The Supreme Court will take up the case of a Los Angeles man who was denied a visa, in part because of his tattoos.
Luis Acensio Cordero has been separated from his wife, Sandra Muñoz, for nine years after he was denied a visa to return to the U.S. The couple sued, arguing the federal government had violated Muñoz’s constitutional right to marriage and due process by denying her husband’s visa without providing a timely explanation.
They secured a victory in California’s 9th Circuit Court of Appeals in 2022. Then the Biden administration appealed to the Supreme Court.
On Friday, the court announced it will hear the case but limit its review to the first two of three questions presented by the federal government in its appeal.
Those questions are “whether a consular officer’s refusal of a visa to a U.S. citizen’s noncitizen spouse impinges upon a constitutionally protected interest of the citizen,” and “whether, assuming that such a constitutional interest exists, notifying a visa applicant that he was deemed inadmissible … suffices to provide any process that is due.”
The third question, not taken up by the court, was whether due process requires the government to provide a further factual basis for the visa denial “within reasonable time.”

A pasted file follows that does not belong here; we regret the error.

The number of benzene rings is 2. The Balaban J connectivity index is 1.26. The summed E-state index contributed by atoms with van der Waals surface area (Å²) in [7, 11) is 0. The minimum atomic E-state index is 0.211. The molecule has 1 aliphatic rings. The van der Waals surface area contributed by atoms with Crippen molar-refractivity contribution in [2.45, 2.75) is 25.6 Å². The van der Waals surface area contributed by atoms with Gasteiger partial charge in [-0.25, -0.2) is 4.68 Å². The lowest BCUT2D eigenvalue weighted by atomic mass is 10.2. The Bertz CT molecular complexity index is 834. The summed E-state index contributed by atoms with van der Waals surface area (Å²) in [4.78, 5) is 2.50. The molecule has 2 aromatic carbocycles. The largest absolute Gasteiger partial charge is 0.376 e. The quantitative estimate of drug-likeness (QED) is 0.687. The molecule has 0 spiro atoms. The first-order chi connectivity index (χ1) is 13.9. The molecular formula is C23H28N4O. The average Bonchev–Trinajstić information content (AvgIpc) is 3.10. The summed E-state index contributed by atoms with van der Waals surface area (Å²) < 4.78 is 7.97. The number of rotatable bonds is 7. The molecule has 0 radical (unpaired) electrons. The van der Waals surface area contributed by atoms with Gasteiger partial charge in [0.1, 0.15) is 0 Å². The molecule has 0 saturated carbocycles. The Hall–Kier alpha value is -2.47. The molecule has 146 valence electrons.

The outcome of the case could have ripple effects for immigrants like Acensio, who rarely win challenges to the government’s visa denials.
His attorneys fear that if the Supreme Court sides with the Biden administration, former President Trump — if reelected — would use the decision and the underlying authority to justify blanket bans of people from certain countries, as he did while in office.
“The Supreme Court has never held that U.S. citizens and longtime residents have no right to due process, or even the right to a day in court,” said the couple’s attorney Eric Lee. “That would be a bombshell decision that would just explicitly give all of the consular officers and immigration agents all across the country carte blanche to violate the Constitution.”
A State Department spokesperson declined to comment on pending litigation.
Acensio had been living in the U.S. unlawfully when he and Muñoz got married in 2010. The final step in his green card petition was to return to his native country of El Salvador for a consular interview. The government denied it, saying Acensio would be likely to engage in unlawful activity if allowed back into the U.S.
In court proceedings, consular officials argued that they didn’t owe the family an explanation for the decision. They cited the doctrine of consular non-reviewability, which prevents judicial reviews of visa determinations made by consular officers as long as the decision is “facially legitimate and bona fide.” But in certain cases, a U.S. citizen who proves they were harmed by the denial can challenge the doctrine.
The couple learned in 2018 that, based on Acensio’s in-person interview, a criminal review and a review of his tattoos, the federal government believed he was a member of MS-13, the Salvadoran criminal gang that started in Los Angeles in the 1980s, according to court documents.